Workshops will consist of a combination of the following formats, decided upon by facilitating teachers and our project manager: whole group lecture/discussion, small group dialogue about reading assignment, investigative fieldwork (where applicable), written assignment/assessment.

To facilitate free and fair discussion, and to create a valuable exchange of ideas, the workshop/seminar will include evening lecture/discussion forums wherein experts from different fields (e.g. dignitaries from the Tibetan Parliament-in-Exile and the Dept. of Information and International Relations; journalistic, legal, and political scholars; experienced media commentators) will be invited to address issues covered by members of our workshop/seminar.


Participants will be asked to rank their workshop preferences ahead of time, and priority will be given to their choices when determining rosters. We are expecting 35 participants, all of whom will receive free meals and supplies. Following the workshop/seminar participants will be encouraged to submit articles to The Tibet Post both online and print versions, and to become regular contributors. V. EVALUATION PLAN


Indicators: 1. Improvement in quality of publications

2. Increase in volume of articles published

3. Increase in firsthand and exclusive reportage

4. Increase in volume of online readership

Means of verification:

1. a) Analysis of feedback surveys from online readers prior to, and at the conclusion of the project, including questions about their opinion on quality of reportage, breadth of news coverage, and overall approval of publication will indicate reader satisfaction with qualitative changes as a result of project implementation.

b) Frequent reader feedback from alternative channels (email, letters, personal visits) about observations and opinions about general changes in publication will serve as more casual indicators of reader satisfaction as a result of project implementation.

c) Requested feedback and insight from experts in the field (i.e. Indian and Tibetan journalists, academic professionals, members of Tibetan Parliament-in-Exile) will inform quality of reportage and provide valuable insider perspectives about how The Tibet Post compares with competitive publications.

2. Quantitative monthly comparison of the total volume of articles published online one year before (2009/10) and one year after (2010/11) the projected expansion will indicate progress made in volume of reportage and the breadth of news coverage.

3. Quantitative monthly comparison of the total volume of firsthand and exclusive articles published online one year before (2009/10) and one year after (2010/11) the projected expansion will indicate progress made in ability to seek out new stories and afford writers opportunities for investigative fieldwork.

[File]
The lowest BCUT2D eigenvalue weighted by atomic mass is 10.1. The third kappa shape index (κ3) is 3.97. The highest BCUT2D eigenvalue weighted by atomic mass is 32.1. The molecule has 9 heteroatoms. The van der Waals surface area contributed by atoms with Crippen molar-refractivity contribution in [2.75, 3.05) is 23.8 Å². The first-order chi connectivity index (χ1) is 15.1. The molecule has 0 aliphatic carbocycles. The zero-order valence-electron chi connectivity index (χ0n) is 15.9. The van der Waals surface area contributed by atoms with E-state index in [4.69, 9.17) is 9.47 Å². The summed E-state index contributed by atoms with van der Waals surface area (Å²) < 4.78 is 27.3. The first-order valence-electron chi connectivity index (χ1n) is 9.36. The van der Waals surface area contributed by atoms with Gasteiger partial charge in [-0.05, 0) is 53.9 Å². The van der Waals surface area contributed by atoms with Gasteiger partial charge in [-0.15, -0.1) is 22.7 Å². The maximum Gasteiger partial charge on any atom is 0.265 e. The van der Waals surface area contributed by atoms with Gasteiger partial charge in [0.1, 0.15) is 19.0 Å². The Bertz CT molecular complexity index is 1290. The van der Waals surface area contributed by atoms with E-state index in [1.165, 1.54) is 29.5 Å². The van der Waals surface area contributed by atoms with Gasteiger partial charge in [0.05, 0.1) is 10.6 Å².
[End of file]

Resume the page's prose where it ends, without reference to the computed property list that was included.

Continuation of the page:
Indicators: 1. Positive reception of print newspaper

2. Use of newspaper as learning tool

Means of verification:

1. a) Determining on-going total readership from sale of print newspaper combined with downloadable online version will indicate overall approval of product.

b) Frequent detachable feedback surveys inside the newspaper itself including questions about readers’ opinions on quality of reportage, breadth of news coverage, and overall approval of publication will indicate reader satisfaction with print journal.

2. Ongoing communication with school administrators and teachers (emails, visits, surveys) about frequency of use of newspaper in classroom and accessibility of writing level for students.


Indicators: 1. Professional development of participants

2. Participant satisfaction with workshop/seminar

Means of verification:

1. a) Qualitative and quantitative comparisons of articles written by participants before and after workshop/seminar (including those submitted to Tibet Post) will indicate how successful program is in developing participants’ journalistic skills.

2. a) Feedback surveys conducted at the conclusion of the workshop/seminar regarding participants’ thoughts on its quality, necessity and usefulness, what they learned, and how they will implement their new knowledge will serve as indicator of participant satisfaction and growth.

b) Follow-up with participants regarding their sustained interest and/or pursuance of careers in journalism will act as partial measure of their satisfaction with the workshop/seminar.


The Tibet Post International (TPI), a Tibetan news press based in McLeod Ganj, India, is an independent non-profit media organization founded by a group of young Tibetan journalists with the primary goal of promoting democracy through freedom of expression within Tibetan communities, both in exile and under occupation in Tibet. To support the ongoing struggle of Tibetans everywhere, we promote peace and the preservation of human rights through our trilingual daily online newspaper.

The Tibet Post International is the newest non-profit organization in Dharamshala formed by Tibetan refugees, started in 2008. Their registration status as a non-profit is currently underway.